Voting is under way in Ireland as citizens decide whether to repeal or retain the Eighth Amendment.
Polls for the historic referendum opened across the country at 7am, with voters opting to either retain or repeal the Eighth Amendment of the state's constitution, which prohibits terminations unless a mother's life is in danger.
Counting will begin on Saturday morning, with the result expected later that day.
The Catholic Church is among influential voices arguing that the life of the unborn should be sacrosanct, but the retain campaign faces a major challenge from a Yes camp which has portrayed itself as modernising and in step with international opinion.
If the public votes Yes, the Irish Government intends to legislate by the end of the year to make it relatively easy for a woman to obtain the procedure in early pregnancy.
Ministers have promised to allow terminations within the first 12 weeks, subject to medical advice and a cooling-off period, and between 12 and 24 weeks in exceptional circumstances.
The debate during eight weeks of campaigning has been divisive, with the leaders of all the main political parties, including Taoiseach Leo Varadkar, backing change.
They argued that a Yes vote represented the compassionate choice for thousands of Irish women forced to travel to England for the procedure.
Opposing them was a vocal No camp, including the bishops, which insisted the life of the child is sacrosanct and interference in that right is immoral.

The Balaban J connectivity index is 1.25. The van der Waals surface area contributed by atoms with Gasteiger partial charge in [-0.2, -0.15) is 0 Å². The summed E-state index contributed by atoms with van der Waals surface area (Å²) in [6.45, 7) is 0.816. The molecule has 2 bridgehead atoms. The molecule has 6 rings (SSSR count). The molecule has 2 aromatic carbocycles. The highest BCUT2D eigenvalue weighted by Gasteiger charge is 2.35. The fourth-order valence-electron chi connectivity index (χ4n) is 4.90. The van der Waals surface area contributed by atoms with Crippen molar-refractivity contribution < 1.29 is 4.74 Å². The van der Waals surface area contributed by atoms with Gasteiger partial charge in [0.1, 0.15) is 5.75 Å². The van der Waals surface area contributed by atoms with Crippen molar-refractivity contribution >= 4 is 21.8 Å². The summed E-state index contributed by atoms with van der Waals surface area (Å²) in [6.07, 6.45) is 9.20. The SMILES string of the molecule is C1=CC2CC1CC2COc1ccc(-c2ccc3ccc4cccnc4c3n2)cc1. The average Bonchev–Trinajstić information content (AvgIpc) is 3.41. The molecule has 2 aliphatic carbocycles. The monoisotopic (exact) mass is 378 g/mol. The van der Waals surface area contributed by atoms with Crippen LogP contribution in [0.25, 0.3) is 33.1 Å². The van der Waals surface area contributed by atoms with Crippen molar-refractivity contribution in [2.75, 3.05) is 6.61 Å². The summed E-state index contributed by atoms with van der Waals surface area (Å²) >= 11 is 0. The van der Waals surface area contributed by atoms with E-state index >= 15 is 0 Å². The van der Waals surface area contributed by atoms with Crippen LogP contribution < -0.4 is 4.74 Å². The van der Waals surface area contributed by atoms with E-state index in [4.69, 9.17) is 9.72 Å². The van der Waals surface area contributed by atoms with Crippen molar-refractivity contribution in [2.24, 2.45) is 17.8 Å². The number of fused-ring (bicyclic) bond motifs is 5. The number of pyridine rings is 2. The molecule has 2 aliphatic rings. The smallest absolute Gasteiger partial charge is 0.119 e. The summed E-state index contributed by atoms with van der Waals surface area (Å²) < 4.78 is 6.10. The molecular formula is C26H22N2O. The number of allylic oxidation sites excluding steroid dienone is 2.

Campaigners against change have used emotive language to highlight the threat to the foetus and warned against "extreme" proposals from the Government which could be expanded in future years.
Around 2,000 voters in 12 islands off the mainland were eligible to vote on Thursday to prevent any delay in counting their ballot papers.
The Eighth Amendment is a clause in the constitution which was written after a previous referendum on the issue in 1983 recognised the right to life of the unborn child.
It protects the equal right to life of the mother and the unborn and effectively prohibits abortion in most cases.
In 1992, women were officially given the right to travel abroad, mostly to the UK, to obtain terminations. Pro-repeal campaigners said almost 170,000 have done so.
The liberalisation campaign gathered momentum after an Indian dentist, Savita Halappanavar, died in hospital in Galway aged 31 when she was refused an abortion during a miscarriage.
Her husband, Praveen Halappanavar, said she repeatedly asked for a termination but was refused because there was a foetal heartbeat.
In 2013, legislation was amended to allow terminations under certain tightly restricted circumstances - the Protection of Life During Pregnancy Act.
When doctors felt a woman's life was at risk due to complications from the pregnancy, or from suicide, they were permitted to carry out an abortion.